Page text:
9. Take care. It’s easy to neglect your physical health with all of life’s changing demands. Be mindful of your needs. Eat right, get enough sleep and try to be physically active.
  10. Branch out. Keep an open mind. Universities are havens for connecting people of all cultures and backgrounds, many different from your own. Embrace the experience and enjoy getting to know more about the world and people around you.

College on your terms

Spalding is the only college in the state of Kentucky to offer a six-week block approach to learning. However you want to achieve your degree, you’ll find success by building a schedule that works for you. Choose to focus on one course at a time, or take on more. You can enroll in up to 18 hours per semester while never taking more than two classes per session. But don’t worry about academic burnout, you can rest and recharge for a full week after every six-week session.

Learn more about our block schedule.

Private education at a public college cost

Spalding is among the most affordable private institutions in the state of Kentucky. Ninety-nine percent of our first-time, full-time students receive financial aid, including scholarships and grants. Our financial aid staff will work closely with you to reduce your out-of-pocket expense, making your investment in private education as affordable, if not more affordable, than a public institution.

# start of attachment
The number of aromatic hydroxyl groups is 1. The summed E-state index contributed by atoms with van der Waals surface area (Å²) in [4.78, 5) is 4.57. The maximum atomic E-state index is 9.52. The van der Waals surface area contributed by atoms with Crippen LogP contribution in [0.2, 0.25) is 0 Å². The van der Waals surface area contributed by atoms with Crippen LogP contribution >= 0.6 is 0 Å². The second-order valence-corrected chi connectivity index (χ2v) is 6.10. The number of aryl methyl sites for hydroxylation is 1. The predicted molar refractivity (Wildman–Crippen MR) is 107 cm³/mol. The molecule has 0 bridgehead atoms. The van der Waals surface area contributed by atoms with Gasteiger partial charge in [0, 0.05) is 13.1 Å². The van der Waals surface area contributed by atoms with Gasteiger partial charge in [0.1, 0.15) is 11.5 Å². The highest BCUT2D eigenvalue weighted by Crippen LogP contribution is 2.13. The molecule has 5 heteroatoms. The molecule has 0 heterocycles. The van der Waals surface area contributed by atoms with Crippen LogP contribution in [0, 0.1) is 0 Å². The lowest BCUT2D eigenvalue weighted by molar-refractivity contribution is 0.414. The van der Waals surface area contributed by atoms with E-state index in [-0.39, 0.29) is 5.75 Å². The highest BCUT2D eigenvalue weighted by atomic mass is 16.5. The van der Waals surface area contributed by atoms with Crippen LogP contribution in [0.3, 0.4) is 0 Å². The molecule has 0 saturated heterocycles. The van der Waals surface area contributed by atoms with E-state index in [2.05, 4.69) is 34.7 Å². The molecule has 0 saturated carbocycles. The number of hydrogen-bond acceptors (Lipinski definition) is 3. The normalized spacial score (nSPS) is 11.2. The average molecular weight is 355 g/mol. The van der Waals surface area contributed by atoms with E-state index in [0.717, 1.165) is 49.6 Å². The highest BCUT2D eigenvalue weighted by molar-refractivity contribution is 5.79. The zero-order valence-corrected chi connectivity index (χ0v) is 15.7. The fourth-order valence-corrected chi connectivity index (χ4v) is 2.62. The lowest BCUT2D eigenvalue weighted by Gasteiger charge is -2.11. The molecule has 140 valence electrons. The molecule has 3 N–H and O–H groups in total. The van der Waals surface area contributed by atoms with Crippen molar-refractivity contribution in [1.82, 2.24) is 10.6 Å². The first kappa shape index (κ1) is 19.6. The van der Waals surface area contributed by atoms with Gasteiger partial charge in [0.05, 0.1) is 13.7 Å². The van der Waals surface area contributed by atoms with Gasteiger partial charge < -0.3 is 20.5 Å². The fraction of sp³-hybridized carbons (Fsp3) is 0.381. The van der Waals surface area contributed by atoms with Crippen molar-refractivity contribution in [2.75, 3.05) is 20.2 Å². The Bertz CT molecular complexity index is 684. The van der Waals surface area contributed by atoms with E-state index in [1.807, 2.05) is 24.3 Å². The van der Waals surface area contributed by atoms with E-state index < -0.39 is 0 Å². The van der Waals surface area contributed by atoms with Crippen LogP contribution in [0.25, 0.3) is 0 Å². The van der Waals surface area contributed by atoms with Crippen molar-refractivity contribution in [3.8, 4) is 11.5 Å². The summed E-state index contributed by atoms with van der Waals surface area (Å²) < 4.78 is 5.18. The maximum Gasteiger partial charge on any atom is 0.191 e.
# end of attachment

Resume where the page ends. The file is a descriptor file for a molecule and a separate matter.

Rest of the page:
A compassionate community

Spalding University is the first-certified compassionate university in the world (Compassionate Action Network). We have a long-standing history of serving our community. In fact, our founder Mother Catherine Spalding was a pioneer of education and service in the Louisville area. Become part of this community and become a part of a movement where our fellowship and commitment to living compassionately drives us.

See our mission.

A built-in network

We truly are invested in our community. In addition to our philanthropy, we’ve built relationships with countless businesses and organizations. As a student, you’ll benefit from these partnerships through real-world learning, taking what you learn in the classroom and applying it directly to your field.

A competitive education

Our NCAA Division III Golden Eagle teams allow over 200 scholar-athletes to play college sports. Athletes are known for their perseverance, dedication and team-building skills. Combine this with a Spalding education and you will be prepared for success after college.

If athletics isn’t your thing, we offer opportunities for involvement that will build your résumé to give you a competitive edge.

Your city, your campus

Louisville is an exciting place to live, learn, work and play. Our small, family-like community enjoys the amenities and beauty of living in a river city that is among the best places to live in the U.S. Our two residence halls make campus living convenient, safe and fun. With our downtown location, you can walk to popular restaurants, events, concerts and entertainment establishments.

Learn more about our small college in the big city.